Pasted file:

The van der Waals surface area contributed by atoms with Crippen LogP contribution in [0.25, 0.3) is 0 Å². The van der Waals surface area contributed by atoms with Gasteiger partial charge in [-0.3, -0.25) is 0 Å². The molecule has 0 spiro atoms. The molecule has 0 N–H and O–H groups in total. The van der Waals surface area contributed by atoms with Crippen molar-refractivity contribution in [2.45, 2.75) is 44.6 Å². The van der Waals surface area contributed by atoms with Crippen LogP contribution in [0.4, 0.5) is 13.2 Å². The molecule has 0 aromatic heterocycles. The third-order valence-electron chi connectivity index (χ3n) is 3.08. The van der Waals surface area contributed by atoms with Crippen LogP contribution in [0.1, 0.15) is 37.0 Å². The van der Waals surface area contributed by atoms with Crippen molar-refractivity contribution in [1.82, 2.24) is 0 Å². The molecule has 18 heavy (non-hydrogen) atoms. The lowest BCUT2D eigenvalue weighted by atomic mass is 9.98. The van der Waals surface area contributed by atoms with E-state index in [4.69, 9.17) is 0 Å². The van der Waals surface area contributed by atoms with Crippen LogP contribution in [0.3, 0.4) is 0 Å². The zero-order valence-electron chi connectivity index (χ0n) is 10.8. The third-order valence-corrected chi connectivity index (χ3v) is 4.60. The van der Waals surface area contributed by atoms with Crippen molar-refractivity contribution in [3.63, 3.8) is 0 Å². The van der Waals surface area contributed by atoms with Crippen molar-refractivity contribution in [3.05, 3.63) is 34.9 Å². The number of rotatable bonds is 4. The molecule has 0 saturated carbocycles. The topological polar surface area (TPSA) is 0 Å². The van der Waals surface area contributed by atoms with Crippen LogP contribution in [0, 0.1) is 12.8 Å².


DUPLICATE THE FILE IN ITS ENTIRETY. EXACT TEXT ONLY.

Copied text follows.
The van der Waals surface area contributed by atoms with Crippen LogP contribution in [0.25, 0.3) is 0 Å². The van der Waals surface area contributed by atoms with Gasteiger partial charge in [-0.3, -0.25) is 0 Å². The molecule has 0 spiro atoms. The molecule has 0 N–H and O–H groups in total. The van der Waals surface area contributed by atoms with Crippen molar-refractivity contribution in [2.45, 2.75) is 44.6 Å². The van der Waals surface area contributed by atoms with Crippen LogP contribution in [0.4, 0.5) is 13.2 Å². The molecule has 0 aromatic heterocycles. The third-order valence-electron chi connectivity index (χ3n) is 3.08. The van der Waals surface area contributed by atoms with Crippen LogP contribution in [0.1, 0.15) is 37.0 Å². The van der Waals surface area contributed by atoms with Crippen molar-refractivity contribution in [1.82, 2.24) is 0 Å². The molecule has 18 heavy (non-hydrogen) atoms. The lowest BCUT2D eigenvalue weighted by atomic mass is 9.98. The van der Waals surface area contributed by atoms with E-state index in [4.69, 9.17) is 0 Å². The van der Waals surface area contributed by atoms with Crippen LogP contribution in [0.3, 0.4) is 0 Å². The zero-order valence-electron chi connectivity index (χ0n) is 10.8. The third-order valence-corrected chi connectivity index (χ3v) is 4.60. The van der Waals surface area contributed by atoms with Crippen molar-refractivity contribution in [3.63, 3.8) is 0 Å². The van der Waals surface area contributed by atoms with Crippen molar-refractivity contribution in [3.05, 3.63) is 34.9 Å². The number of rotatable bonds is 4. The molecule has 0 saturated carbocycles. The topological polar surface area (TPSA) is 0 Å². The van der Waals surface area contributed by atoms with Crippen LogP contribution in [0, 0.1) is 12.8 Å².